Some notes on the traditional shell money (and other currencies) of the Gazelle Peninsula: Maxell R Hayes
On arriving in Rabaul in 1959 my wife and I were quickly introduced to the local currency, particularly at the native markets, and found it to be known as ‘tambu’ or sometimes as ‘tabu’. In July 1965, I was asked by Eliakim Touvana Toposa [see photo], an elderly former luluai (government appointed official) of Lunga Lunga village about 20 km from Rabaul on the north coast road, to photograph his immense holdings of this form of currency which made him a wealthy man. Then a Councillor of the Gazelle Peninsula Local Government Council, he lived in a substantial house, ran two trucks and had interests in copra and cocoa plantations. He was born in 1904 during the German administration. His wealth in tambu alone then was estimated at about Au$6,000.
Of all the various varieties of shells used as money by indigenous natives of the Pacific, one of the smallest would be the rock snail of New Britain. Throughout PNG larger sea shells such as the trade store item the white egg cowrie (ovula ovum), the large gold lip pearl oyster ‘kina’ (pinctada maxima; from which the 1975 PNG currency takes its name) and the much rarer golden cowrie (cypraea aurantium) were to be seen, along with the common shell arm ring laboriously fashioned from the giant clam (tridacna gigas) worn by males, all of which could not be regarded as currency but largely as adornment.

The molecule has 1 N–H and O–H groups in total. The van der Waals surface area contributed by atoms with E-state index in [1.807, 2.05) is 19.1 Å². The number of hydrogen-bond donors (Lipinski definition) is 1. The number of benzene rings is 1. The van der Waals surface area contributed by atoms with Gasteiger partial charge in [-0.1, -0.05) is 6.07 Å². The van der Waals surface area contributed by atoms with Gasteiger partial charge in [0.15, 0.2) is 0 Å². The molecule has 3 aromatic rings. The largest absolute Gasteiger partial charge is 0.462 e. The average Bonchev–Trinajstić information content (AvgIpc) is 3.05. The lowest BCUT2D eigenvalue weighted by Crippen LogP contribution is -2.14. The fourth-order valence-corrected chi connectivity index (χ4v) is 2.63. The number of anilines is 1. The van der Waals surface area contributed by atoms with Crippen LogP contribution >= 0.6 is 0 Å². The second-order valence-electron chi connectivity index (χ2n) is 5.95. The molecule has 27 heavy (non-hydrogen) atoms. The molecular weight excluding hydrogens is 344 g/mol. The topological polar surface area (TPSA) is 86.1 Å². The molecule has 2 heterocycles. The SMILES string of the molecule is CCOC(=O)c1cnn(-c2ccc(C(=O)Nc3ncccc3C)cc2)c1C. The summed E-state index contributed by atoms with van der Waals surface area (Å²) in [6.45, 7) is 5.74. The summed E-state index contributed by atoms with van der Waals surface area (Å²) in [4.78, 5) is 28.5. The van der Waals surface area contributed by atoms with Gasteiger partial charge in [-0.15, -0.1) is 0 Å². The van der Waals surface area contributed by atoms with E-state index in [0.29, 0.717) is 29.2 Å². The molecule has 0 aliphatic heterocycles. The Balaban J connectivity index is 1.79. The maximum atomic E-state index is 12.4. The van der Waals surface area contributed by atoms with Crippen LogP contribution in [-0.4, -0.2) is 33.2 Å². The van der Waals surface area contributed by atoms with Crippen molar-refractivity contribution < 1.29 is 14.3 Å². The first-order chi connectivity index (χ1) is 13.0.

Compared with those we have the almost minute rock snail (nassarius arcularis jonasii) which grew to a maximum length of about 15 mm. It also abounds in other areas of New Britain, Bougainville, New Ireland and the Admiralty Group, in which villagers show little or no interest as a form of currency. Living in abundance in the shallow waters around the Nakanai area of the north coast of New Britain the collection of this shell provided a lucrative livelihood for villagers. Shells when collected contained a small living mollusc which was removed by boiling or by burying for weeks to allow ants to dispose of the flesh and then sold through the medium of Chinese traders for about Au$3.00 per small tin to Gazelle Peninsula Tolais. The women then methodically removed the top of this tiny shell by placing it in the eye of a coconut shell and prising the top off by means of a knife. The residue, or mouth, of the shell was then threaded onto a freshly cut thin length or rattan cane to about 75 shells per 30 cm, boiled with native roots and left to fade after becoming reddish in colour. The usual length was a param (pidgin; a fathom in nautical terms) or pokono (Tolai gunantuna or kuanua language) generally regarded as the length between outstretched fingertips of an adult male of approximately six feet or a little less than two metres and should contain about 320 shells. Many such lengths were spliced together into a continuous length and rolled into great hoops about 2 metres in diameter (Tolai: loloi) consisting of between 100 and 300 (or sometimes more) param or smaller hoops of about 30 cm in diameter, or they have remained in single param lengths to be bagged in native material (usually banana or pandanus leaf) and slung onto a pole, placed in baskets or with smaller amounts carried in pouches. Smaller lengths of up to about 3 to 10cm were commonly seen in markets particularly used to purchase betel nut (buai) (Areca catechu) from the abundant betel nut palms, the pepper vine bean (daka) (Piper betel) and small bags of powdered white lime (pidgin: kambung) (hydrated calcium oxide) obtained by burning dried coral, the psychoactive ingredients commonly used to get a ‘high’ (causing the familiar red mouth which often led to cancers of the mouth and oesophagus) before and after drinking alcohol became legal on 2 November 1962 for PNG indigenous citizens. The bean was dipped, by males and females alike, in small bags of lime and chewed with the betel nut, with the red residue later spat out, a sight many would be well familiar with along with the smiling stained blacked teeth of the users.